Since voluntary muscle paralysis is a hallmark of human ALS, we sought to determine if the expression of mutant profilin1 is sufficient to cause skeletal muscle atrophy and pathology with a possible impact on motor behaviour. hPFN1G118V transgenic mice exhibited progressively deteriorating motor dysfunction with the onset of symptoms at P120–130 and rapid progression to end-stage disease (P165–210). The symptoms began in the hind limbs as an asymmetrical hind limb reflex, a fine tremor, and the appearance of an angle in the hind limb at the ankle joint, where the gastrocnemius and tibialis muscle tendons are attached (Fig. 3). These initial subtle signs were followed by a gradual decline in locomotion and, at the fully symptomatic stage (P160); the average stride length was reduced to 3.31 ± 1.1 cm (Fig. 2C). In contrast, transgenic hPFN1WT and non-TG mice had comparable stride lengths (6.0 ± 0.5 cm and 6.6 ± 0.9 cm, respectively) that were maintained during locomotion monitoring from P60 up to P300 (Fig. 2C). The stride length in PFN1G118V mice reached 0.00 cm (data not shown) in the final disease stages. These mice developed kyphosis and dragged their hind legs with the help of front limb mobility until the end stage of disease (S.4 and S.5, movies of one hPFN1G118V mouse at the fully symptomatic stage and near the end stage of disease). Ultimately, PFN1G118V mice became non-ambulatory and moribund. Animals in the end stages of disease were considered moribund when they could not right themselves within 20 s and sacrificed humanely. The age when sacrificed was counted as the age of death. The weight loss in hPFN1G118V mice started at ∼P150, as shown in Figure 2A. The body weight of hPFN1G118V mice at P203 was reduced to 21.4 ± 6.1 g (hPFN1G118V, n = 15) from the initial peak weight of ∼30 g, while the weight of non-TG and hPFN1WT mice was higher (non-TG, 35.8 ± 9.1 g, n = 10; hPFN1WT 33.2 ± 5.4 g, n = 10). This weight loss in hPFN1G118V mice was also evident in a marked reduction in hind limb gastrocnemius and tibialis muscle sizes (Fig. 3A and B).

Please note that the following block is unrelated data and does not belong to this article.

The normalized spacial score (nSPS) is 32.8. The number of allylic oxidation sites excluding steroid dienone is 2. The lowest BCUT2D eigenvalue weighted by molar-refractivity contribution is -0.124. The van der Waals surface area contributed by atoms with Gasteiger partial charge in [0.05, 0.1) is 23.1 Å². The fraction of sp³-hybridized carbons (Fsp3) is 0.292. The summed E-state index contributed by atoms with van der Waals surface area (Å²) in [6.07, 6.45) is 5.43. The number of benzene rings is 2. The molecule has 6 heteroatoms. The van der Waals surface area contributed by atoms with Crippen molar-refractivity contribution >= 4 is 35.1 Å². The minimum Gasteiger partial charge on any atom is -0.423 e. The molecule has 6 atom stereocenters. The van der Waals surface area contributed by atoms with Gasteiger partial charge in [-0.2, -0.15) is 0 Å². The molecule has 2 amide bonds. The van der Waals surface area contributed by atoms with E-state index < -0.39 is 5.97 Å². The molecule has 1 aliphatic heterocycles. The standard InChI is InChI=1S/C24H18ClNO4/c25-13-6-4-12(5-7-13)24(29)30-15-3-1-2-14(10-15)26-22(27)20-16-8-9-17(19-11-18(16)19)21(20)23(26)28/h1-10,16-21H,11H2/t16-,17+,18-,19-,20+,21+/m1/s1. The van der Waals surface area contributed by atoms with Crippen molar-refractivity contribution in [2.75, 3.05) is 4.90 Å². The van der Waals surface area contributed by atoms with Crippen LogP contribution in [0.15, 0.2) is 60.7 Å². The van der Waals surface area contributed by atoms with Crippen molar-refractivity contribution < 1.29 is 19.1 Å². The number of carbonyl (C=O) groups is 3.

The ability of hPFN1G118V mice to stay on a rotating rod was impaired, as compared to control animals (Fig. 2B). Starting at P140, hPFN1G118V mice demonstrated significantly shorter latency on rotarod that gradually deteriorated and eventually reached zero latency before falling (Fig. 2B). The average age of death for both males and females combined was 202 ± 30 days. The hPFN1G118V females reached the end stage of disease at P191 ± 30 (n = 26; range P139 to P271) and males reached the end stage of disease at P213 ± 29 (n = 43; range P153 to P283) (Fig. 2D). The Kaplan-Meier analysis of survival data suggested a significant difference in lifespan between hPFN1G118V male and female mice using the logrank (Mantel-Cox) test (Chi-Square +7.102; P value = 0.0077).
Pathologies of mutant profilin1 mice
Mutant profilin1 causes reduced hind limb CMAP amplitude
To address the decline in motor performance, we assessed the effect of mutated human profilin1 on motor units by measuring compound muscle action potential (CMAP) from the tibialis anterior muscle in the hind limbs of disease end-stage hPFN1G118V mice and non-TG littermates (Fig. 4A).